Have you ever wondered why one side of your body always feels somewhat more stiff, the other side more mobile or you seem to twist further to one side than the other?
This video and post explore one important factor in this imbalance and how to check for it.
You might remember a song from when you were little, something from primary school. It includes the line: ‘… the thigh bone is connected to the hip bone, …
Because of its direct connection at the hip socket, along with the many ligaments and strong muscles, the thigh (and with it the thigh bone) have a strong influence on positioning and stability of the hips.
The hip bone is only one part of the three-part pelvis. The pelvis itself is comprised of the left and right hip bones, and the sacrum in the back centre of this ring structure.
What makes the difference between a rigid ring structure and our pelvis are the three joints.
At the front of the pelvis the pubic joint is mobile, so are the two sacroiliac joints, or SI Joints, connecting each side of the sacrum to the hip bones.
The thigh bone (femur) with all its attached tissues will pull on the pelvis components differently, unless the legs are absolutely parallel and even. In our living reality, they are either one in front of the other, on top of the other, or turned more one way than the other.
As a result, over time our hip bones will reflect this uneven pattern.
Take sitting cross legged as an example. Or think of lotus pose if that is accessible to you.
One leg will be in front of the other, or on top of the other with slightly different thigh rotations.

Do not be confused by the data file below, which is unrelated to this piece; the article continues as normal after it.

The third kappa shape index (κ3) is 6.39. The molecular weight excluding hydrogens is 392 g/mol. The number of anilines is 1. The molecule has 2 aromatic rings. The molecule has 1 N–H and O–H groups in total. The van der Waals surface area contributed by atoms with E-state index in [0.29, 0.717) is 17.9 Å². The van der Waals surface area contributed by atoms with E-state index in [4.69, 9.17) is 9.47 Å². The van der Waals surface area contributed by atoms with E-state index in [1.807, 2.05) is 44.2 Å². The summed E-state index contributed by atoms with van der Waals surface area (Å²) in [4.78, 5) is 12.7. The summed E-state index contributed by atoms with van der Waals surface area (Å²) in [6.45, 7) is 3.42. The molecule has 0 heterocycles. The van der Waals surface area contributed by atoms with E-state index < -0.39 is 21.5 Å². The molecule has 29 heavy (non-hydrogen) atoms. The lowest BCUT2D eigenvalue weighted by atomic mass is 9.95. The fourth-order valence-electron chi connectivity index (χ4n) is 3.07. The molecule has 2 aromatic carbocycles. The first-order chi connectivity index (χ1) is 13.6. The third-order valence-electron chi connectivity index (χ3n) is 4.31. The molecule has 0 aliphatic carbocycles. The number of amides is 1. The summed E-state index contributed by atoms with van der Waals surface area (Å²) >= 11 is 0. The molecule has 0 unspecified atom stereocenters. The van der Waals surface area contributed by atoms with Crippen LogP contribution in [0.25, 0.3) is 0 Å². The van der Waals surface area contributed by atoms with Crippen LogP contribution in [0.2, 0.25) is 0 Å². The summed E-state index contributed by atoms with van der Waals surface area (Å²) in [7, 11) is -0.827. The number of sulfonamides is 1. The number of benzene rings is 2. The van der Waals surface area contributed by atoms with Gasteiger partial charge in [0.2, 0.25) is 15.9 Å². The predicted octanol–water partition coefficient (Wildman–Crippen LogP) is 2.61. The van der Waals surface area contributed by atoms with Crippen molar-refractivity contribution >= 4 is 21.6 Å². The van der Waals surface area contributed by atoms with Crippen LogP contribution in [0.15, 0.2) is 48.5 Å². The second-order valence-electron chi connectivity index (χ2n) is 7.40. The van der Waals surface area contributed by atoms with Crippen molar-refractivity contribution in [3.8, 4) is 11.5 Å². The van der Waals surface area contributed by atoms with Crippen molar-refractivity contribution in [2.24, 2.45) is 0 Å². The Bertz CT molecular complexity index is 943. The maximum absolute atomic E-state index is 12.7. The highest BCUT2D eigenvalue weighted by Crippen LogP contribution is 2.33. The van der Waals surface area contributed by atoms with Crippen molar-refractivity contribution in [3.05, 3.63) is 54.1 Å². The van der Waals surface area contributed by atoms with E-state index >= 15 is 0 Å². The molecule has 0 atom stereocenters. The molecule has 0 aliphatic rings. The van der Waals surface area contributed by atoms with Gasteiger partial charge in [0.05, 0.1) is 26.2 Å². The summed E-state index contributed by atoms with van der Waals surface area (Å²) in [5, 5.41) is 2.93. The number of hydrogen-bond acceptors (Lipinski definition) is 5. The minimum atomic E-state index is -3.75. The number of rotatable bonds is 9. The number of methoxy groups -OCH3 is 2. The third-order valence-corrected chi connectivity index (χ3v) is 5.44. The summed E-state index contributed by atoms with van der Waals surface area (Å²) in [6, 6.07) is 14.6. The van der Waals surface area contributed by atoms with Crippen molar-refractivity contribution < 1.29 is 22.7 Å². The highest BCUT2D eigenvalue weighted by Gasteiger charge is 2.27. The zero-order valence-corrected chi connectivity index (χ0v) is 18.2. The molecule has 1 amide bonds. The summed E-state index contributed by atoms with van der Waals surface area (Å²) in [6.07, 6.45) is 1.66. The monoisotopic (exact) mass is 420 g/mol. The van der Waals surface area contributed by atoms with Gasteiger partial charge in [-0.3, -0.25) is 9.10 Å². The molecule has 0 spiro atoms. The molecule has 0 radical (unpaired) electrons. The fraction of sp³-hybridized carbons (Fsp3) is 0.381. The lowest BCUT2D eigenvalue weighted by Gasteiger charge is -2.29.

What commonly happens is that we establish a preference for one leg to be in front or on top. Some yoga systems even instruct to always keep the same leg arrangement.
These habits lead to an imbalanced pelvis.
Let’s consider the next step.
The sitting bones (ischial tuberosities) are both the lowest point of our pelvis and the attachment area for the upper end of our hamstring muscles.
An imbalanced pelvis will have one side of the sitting bones higher than the other. This brings more tension to the hamstrings on the side of the higher sitting bone and relative slackness of the hamstrings on the other side.
Now guess which side feels more tight when we do a forwards bend from the hip?
With all the fascial and muscular attachments to the pelvis, this imbalance will also be felt in your back and core areas. Depending on your sensitivity, you may notice shoulders, neck, knees or feet also being involved in the unevenness.
But how do we know if our pelvis is uneven, or whether it’s actually movable?
This following easy test helps you check on both.
sit cross legged in front of a mirror or in front of someone
take your fingers to the hip points (ASIS or Anterior superior iliac spines)
Check for or notice differences in distance to the floor or the wall in front of you
keep your fingers in place while you change your cross legged position
check your hip point balance again as before
Most people can observe a change in the hip points. A persistent imbalance indicates a pelvic unevenness that has settled in somewhat.
You can also check your hip points when standing. Are they level to the ground and / or to the wall in front of you?
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